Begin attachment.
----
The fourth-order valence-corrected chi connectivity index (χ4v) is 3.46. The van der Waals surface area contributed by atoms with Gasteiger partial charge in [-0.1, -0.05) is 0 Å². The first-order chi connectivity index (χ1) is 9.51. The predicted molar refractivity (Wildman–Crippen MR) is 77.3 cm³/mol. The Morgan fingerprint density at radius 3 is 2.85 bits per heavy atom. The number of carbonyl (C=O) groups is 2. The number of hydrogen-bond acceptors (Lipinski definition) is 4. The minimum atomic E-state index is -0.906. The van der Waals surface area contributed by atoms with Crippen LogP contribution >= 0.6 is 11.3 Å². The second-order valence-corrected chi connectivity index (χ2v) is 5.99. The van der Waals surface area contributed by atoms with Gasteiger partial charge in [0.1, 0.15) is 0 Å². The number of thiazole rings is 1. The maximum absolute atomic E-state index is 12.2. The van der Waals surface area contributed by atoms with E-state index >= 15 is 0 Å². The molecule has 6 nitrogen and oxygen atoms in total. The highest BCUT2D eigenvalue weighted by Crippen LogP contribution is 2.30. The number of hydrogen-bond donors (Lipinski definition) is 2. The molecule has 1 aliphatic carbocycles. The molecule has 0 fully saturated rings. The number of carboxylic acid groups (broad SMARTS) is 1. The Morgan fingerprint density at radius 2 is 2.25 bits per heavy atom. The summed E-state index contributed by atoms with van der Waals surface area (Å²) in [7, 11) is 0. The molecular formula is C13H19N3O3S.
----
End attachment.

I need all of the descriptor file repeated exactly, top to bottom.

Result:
The fourth-order valence-corrected chi connectivity index (χ4v) is 3.46. The van der Waals surface area contributed by atoms with Gasteiger partial charge in [-0.1, -0.05) is 0 Å². The first-order chi connectivity index (χ1) is 9.51. The predicted molar refractivity (Wildman–Crippen MR) is 77.3 cm³/mol. The Morgan fingerprint density at radius 3 is 2.85 bits per heavy atom. The number of carbonyl (C=O) groups is 2. The number of hydrogen-bond acceptors (Lipinski definition) is 4. The minimum atomic E-state index is -0.906. The van der Waals surface area contributed by atoms with Crippen LogP contribution >= 0.6 is 11.3 Å². The second-order valence-corrected chi connectivity index (χ2v) is 5.99. The van der Waals surface area contributed by atoms with Gasteiger partial charge in [0.1, 0.15) is 0 Å². The number of thiazole rings is 1. The maximum absolute atomic E-state index is 12.2. The van der Waals surface area contributed by atoms with E-state index >= 15 is 0 Å². The molecule has 6 nitrogen and oxygen atoms in total. The highest BCUT2D eigenvalue weighted by Crippen LogP contribution is 2.30. The number of hydrogen-bond donors (Lipinski definition) is 2. The molecule has 1 aliphatic carbocycles. The molecule has 0 fully saturated rings. The number of carboxylic acid groups (broad SMARTS) is 1. The Morgan fingerprint density at radius 2 is 2.25 bits per heavy atom. The summed E-state index contributed by atoms with van der Waals surface area (Å²) in [7, 11) is 0. The molecular formula is C13H19N3O3S.